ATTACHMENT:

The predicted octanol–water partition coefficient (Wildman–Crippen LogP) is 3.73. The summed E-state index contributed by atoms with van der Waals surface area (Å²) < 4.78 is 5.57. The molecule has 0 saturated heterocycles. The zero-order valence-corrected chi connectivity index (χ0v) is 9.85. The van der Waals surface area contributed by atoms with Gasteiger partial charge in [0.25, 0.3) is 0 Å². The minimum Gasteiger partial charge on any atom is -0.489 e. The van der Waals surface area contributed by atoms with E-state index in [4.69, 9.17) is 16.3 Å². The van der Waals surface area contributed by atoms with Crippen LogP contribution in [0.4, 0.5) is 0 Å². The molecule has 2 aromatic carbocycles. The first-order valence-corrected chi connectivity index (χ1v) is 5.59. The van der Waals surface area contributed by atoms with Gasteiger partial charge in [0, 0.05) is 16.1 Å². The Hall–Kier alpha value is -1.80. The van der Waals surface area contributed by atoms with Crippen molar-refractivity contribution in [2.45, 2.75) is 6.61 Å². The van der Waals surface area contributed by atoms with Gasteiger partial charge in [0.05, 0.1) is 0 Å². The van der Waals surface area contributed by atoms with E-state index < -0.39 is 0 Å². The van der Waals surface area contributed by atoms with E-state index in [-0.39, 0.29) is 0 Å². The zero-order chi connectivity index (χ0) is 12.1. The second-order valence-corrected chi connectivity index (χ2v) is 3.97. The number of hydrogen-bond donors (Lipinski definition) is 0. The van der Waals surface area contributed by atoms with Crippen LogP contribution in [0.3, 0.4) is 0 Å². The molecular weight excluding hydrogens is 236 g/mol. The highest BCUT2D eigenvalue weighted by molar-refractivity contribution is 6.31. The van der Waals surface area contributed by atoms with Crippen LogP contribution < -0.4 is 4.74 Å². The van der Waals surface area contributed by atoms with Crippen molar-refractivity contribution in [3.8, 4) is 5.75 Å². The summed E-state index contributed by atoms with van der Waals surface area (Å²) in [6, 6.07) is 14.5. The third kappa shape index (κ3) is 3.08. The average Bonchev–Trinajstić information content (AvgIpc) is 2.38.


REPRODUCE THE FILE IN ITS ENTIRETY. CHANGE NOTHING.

The predicted octanol–water partition coefficient (Wildman–Crippen LogP) is 3.73. The summed E-state index contributed by atoms with van der Waals surface area (Å²) < 4.78 is 5.57. The molecule has 0 saturated heterocycles. The zero-order valence-corrected chi connectivity index (χ0v) is 9.85. The van der Waals surface area contributed by atoms with Gasteiger partial charge in [0.25, 0.3) is 0 Å². The minimum Gasteiger partial charge on any atom is -0.489 e. The van der Waals surface area contributed by atoms with E-state index in [4.69, 9.17) is 16.3 Å². The van der Waals surface area contributed by atoms with Crippen LogP contribution in [0.4, 0.5) is 0 Å². The molecule has 2 aromatic carbocycles. The first-order valence-corrected chi connectivity index (χ1v) is 5.59. The van der Waals surface area contributed by atoms with Gasteiger partial charge in [0, 0.05) is 16.1 Å². The Hall–Kier alpha value is -1.80. The van der Waals surface area contributed by atoms with Crippen molar-refractivity contribution in [2.45, 2.75) is 6.61 Å². The van der Waals surface area contributed by atoms with Gasteiger partial charge in [0.05, 0.1) is 0 Å². The van der Waals surface area contributed by atoms with E-state index < -0.39 is 0 Å². The van der Waals surface area contributed by atoms with E-state index in [-0.39, 0.29) is 0 Å². The zero-order chi connectivity index (χ0) is 12.1. The second-order valence-corrected chi connectivity index (χ2v) is 3.97. The number of hydrogen-bond donors (Lipinski definition) is 0. The van der Waals surface area contributed by atoms with Crippen LogP contribution in [0.3, 0.4) is 0 Å². The molecular weight excluding hydrogens is 236 g/mol. The highest BCUT2D eigenvalue weighted by molar-refractivity contribution is 6.31. The van der Waals surface area contributed by atoms with Crippen LogP contribution < -0.4 is 4.74 Å². The van der Waals surface area contributed by atoms with Crippen molar-refractivity contribution in [3.8, 4) is 5.75 Å². The summed E-state index contributed by atoms with van der Waals surface area (Å²) in [6, 6.07) is 14.5. The third kappa shape index (κ3) is 3.08. The average Bonchev–Trinajstić information content (AvgIpc) is 2.38.